CLEVELAND — After a day of speculation, the Yankees settled on Sonny Gray to start Game 1 of the American League Division Series Thursday night against the Indians.
It was not a surprising choice.
“One of the reasons we went out and got him was to pitch in a big game like this,” Brett Gardner said Wednesday. “We’re excited about our chances.”
Gray, the Yankees’ headline acquisition at the trade deadline, said “from the moment that I stepped foot in the (Yankees’) clubhouse,” pitching in the postseason was on his mind.
“This is kind of why you play the game,” said Gray, who will be opposed in Game 1 not by Indians ace Corey Kluber but by righthander Trevor Bauer, who posted a 2.42 ERA in his last 12 starts, including 1.38 in two against the Yankees. “I’m definitely ready for it.”
Joe Girardi said lefthander CC Sabathia will go in Game 2, followed by Masahiro Tanaka in Game 3 when the series moves to the Bronx. Should Game 4 be necessary, Girardi said his plan is to start Luis Severino, knocked out after one-third of an inning in Tuesday’s wild-card game against the Twins.
Speaking of Gray’s record against the Indians, Girardi said: “If you look at some of the outings he’s had against them, the raw numbers he’s had against them, he’s fared as well as any pitcher that we have.”
Gray is 3-3 with a 3.38 ERA in eight career starts against the Indians, but 1-2 with a 4.86 ERA in three starts this season. His Yankees debut was here at Progressive Field Aug. 3, when three first-inning errors helped sink him in a 5-1 loss. Gray allowed four runs (two earned) in six innings.
“I feel like right now we are playing as good as we’ve played, at least since I’ve been here,” Gray said. “We feel really good about ourselves, and I think that showed last night that we’re very resilient, that we’re ready for any type of challenge that anyone can bring us.”
Gray went 4-7 but with a more than respectable 3.72 ERA in 11 starts with the Yankees. He was 10-12, 3.55 in 27 starts with the A’s and Yankees, allowing two earned runs or fewer 18 times.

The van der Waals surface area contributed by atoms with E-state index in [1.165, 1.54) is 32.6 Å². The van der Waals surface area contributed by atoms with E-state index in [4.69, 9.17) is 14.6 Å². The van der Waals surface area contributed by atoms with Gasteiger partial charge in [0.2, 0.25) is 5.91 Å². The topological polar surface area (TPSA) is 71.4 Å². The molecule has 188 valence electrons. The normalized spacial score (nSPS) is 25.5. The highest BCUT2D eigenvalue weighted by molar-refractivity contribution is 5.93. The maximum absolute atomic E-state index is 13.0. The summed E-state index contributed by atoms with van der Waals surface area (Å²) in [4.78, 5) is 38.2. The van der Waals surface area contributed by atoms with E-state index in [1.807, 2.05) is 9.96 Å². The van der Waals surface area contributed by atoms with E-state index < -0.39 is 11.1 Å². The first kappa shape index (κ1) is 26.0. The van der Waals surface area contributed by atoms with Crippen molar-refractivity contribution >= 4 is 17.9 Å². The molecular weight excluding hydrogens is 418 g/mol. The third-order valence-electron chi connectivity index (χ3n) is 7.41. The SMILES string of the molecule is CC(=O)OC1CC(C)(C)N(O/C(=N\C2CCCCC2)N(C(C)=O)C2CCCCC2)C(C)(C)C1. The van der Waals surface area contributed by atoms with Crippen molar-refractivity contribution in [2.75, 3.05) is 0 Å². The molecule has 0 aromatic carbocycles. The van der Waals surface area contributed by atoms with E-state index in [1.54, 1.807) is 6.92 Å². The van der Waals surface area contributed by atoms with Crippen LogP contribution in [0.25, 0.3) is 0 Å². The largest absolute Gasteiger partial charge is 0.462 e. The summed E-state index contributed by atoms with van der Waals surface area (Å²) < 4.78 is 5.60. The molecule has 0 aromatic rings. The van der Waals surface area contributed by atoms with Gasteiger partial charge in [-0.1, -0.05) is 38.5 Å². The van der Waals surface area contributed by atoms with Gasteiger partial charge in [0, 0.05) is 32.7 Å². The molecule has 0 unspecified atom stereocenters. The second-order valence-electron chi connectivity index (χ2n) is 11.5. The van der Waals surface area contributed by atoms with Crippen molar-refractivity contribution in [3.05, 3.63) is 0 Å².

The challenge he and the Yankees face in this series is significant. The top-seeded Indians finished the year with a 33-4 burst, which included a 22-game winning streak (the Yankees were victims early on, swept Aug. 28-30 at the Stadium).
“They’ve got everything,” said Sabathia, who was drafted by the Indians in 1998 and pitched for them from 2001 until he was dealt to the Brewers in 2008. “They’ve got speed, power, they wear on you, making you throw a lot of pitches. It’s a tough lineup up and down.”
Bauer sees similar challenges in the Yankees’ lineup, which is clicking with Aaron Judge now more than back to his first-half self.
“You’ve got some youth in there with big power, you’ve got some veteran guys in there that balance everything out,” Bauer said. “It’s not like they have one type of hitter.”
Kluber, the likely AL Cy Young Award winner, tortured Yankees hitters twice this season. Regardless of Bauer’s dominant second half, Terry Francona’s decision to start him instead of Kluber has created some uneasiness in this city.
“He’s a great pitcher, I think it’s good for us that we don’t have him the first game,” Starlin Castro said. “I think the first game is really important. I think it’s good for us to have (Bauer).’’
Gardner wouldn’t quite go that far.
“We still have to face (Kluber) in Game 2,” he said. “It doesn’t matter who we’re facing. We have to go out and play our game. If we play well, we’ll win.”
The Yankees and Indians were near the top of the American League in most statistical categories this season.
91-71, 2nd AL East W-L 102-60, 1st AL Central
45-41First half 47-4046-30Second half 55-20
September, 20-8 Best month September, 25-4
858 (2nd in AL) Runs scored 818 (3rd)
241 (1st) Home runs 212 (8th)
.785 (3rd)Team OPS .788 (2nd)
3.72 (3rd)ERA 3.30 (1st)
1.21 (2nd) WHIP 1.16 (1st)
1,560 (4th)Strikeouts1,614 (1st)
192 (2nd)HRs allowed 163 (1st)